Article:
A different but still meaningful Heart's Day

By Joyce Ann L. Rocamora

February 14, 2021, 6:39 pm

<p><strong>BUNCH OF ROSES.</strong> A man carries a bunch of roses on his shoulder along Dos Castillas Street in Sampaloc, Manila on Saturday (Feb. 13, 2021). Giving roses to someone is the most popular gift to express one’s love during Valentine’s Day.<em> (PNA photo by Joey O. Razon)</em></p>

BUNCH OF ROSES. A man carries a bunch of roses on his shoulder along Dos Castillas Street in Sampaloc, Manila on Saturday (Feb. 13, 2021). Giving roses to someone is the most popular gift to express one’s love during Valentine’s Day. (PNA photo by Joey O. Razon)

MANILA – With the pandemic affecting the way people celebrate events and holidays, everyone has more or less expected a different Valentine's Day this 2021 –– remote or with less to zero social interaction due to social distancing protocols.

But for some couples, it didn't mean a diminished love in the air. After all, it's not only about chocolates, gifts, and romantic dinner outside that makes this day special.

Josh Mirafuentes, 29, is currently based in Luzon while her husband, who works for the Philippine Coast Guard, is stationed in Cagayan de Oro.

Their pre-pandemic Valentine's Day tradition was usually involved going out for movies, eating out, and preparing handmade gifts for each other.

"Because of travel restrictions and the nature of this job, we must celebrate apart. But thanks to video chats, we use it to compensate for the lack of being able to physically be in the same room. We are both doing our best to keep up with each other's lives," she told PNA.

While it was tough maneuvering through the pandemic, particularly with the restrictions imposed, Josh said love endures even if you "can't be together in person" and, for her, this is what Valentine's Day 2021 is about –– making your efforts seen.

"We know it can be tough, but love knows no bounds. Although it might take more effort, you can show your love and affection without physically being next to your partner," she said.

Josh said while she previously believed that Valentine’s Day has been grossly commercialized which involves purchasing commodities to give as gifts, she said its meaning has become more meaningful in the last years.

It's because Runiel, her husband, sees it as a special day to express his affection to her.

"It's meaningful to him. A few years ago, I see Valentine's Day as commercial exploitation. But my husband loves Valentine's Day so celebrating the occasion will show that I paid attention to what is important to him," she said.

Keeping love alive

For 26-year old Jamie, this year's heart's day is all about keeping the love alive.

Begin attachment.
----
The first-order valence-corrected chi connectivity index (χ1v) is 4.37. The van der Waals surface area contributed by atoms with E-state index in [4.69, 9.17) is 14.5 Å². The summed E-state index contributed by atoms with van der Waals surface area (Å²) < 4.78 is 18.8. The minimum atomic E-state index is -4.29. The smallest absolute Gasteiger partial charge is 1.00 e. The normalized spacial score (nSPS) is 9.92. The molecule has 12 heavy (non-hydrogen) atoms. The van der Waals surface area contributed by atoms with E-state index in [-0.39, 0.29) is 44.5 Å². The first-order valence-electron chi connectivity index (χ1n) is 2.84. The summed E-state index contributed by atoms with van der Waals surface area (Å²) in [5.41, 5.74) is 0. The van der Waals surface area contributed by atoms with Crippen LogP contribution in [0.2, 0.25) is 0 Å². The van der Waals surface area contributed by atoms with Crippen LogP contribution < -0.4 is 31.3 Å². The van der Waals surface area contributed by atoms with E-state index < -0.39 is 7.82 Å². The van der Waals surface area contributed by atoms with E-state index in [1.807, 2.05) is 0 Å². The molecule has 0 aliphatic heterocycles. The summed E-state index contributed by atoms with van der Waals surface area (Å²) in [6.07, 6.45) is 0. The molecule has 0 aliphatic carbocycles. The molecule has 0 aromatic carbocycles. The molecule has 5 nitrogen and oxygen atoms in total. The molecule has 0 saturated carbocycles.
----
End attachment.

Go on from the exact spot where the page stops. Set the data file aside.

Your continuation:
Be it at home, a road trip up to the mountains, or splurging on dates, she said making Valentine's Day meaningful boils down to how sincere you are at spending quality time with your special someone especially after a tough year they've been through.

"Besides keeping the love alive, Valentine's Day reminds people to stay hopeful and to look forward to the days when we don't have to worry about catching a deadly disease anymore. We worry about ourselves and our loved ones every day, sometimes we forget to celebrate each other's presence," she said.

Jamie said expressing affection, however, doesn't have to be grand.

"When you get your special someone a gift, it doesn't have to be super expensive. Cook them some of their favorite dishes, buy them a book from secondhand stores online, download a movie and watch together, etc. Show them you care about their interests and spend quality time together," she shared.

Last year's anxieties and stress brought about by the health crisis also gave them an opportunity to reflect on what really matters today -- just being there for one another.

"My boyfriend would report to his office from time to time, but most days he just stayed home and did the cooking and I would always talk to him whenever I'm stressed from the micromanaging (at the office). Thankfully, I was able to find a new job with a better boss so I'm hoping 2021 would be better for the both of us," Jamie said.

The same sentiments go for 24-year-old Mary Joy Retubis, who sees Valentine's Day as a reason to celebrate love amid the prevailing health crisis.

"Because life still needs to be celebrated, most especially love, since it's one of our main source of strength in these trying times," she said.

It's also one of the few moments they get to spend time together, she said.

"I'm such a clingy person so I was used to seeing him every week but it's hard these days since there's no mode of transportation and neither of us can drive but thanks to the internet, that, I can say is our saving grace," she said.

But yes, like any other couples, Valentine's is also a bit different for her this year.

"(Last year we had a) picnic at a peaceful park. (This year, it's) literally nothing grand, we just pampered ourselves yesterday and we're just planning to watch and drink later," Mary Joy shared.

According to a survey conducted by the Social Weather Stations (SWS) from Nov. 21 to 25, 2020, only about 39 percent of adult Filipinos said they would celebrate Valentine’s Day.

The poll also found that 50 percent of Filipinos said they are "very happy" with their love life and 31 percent said they could be happier. (PNA)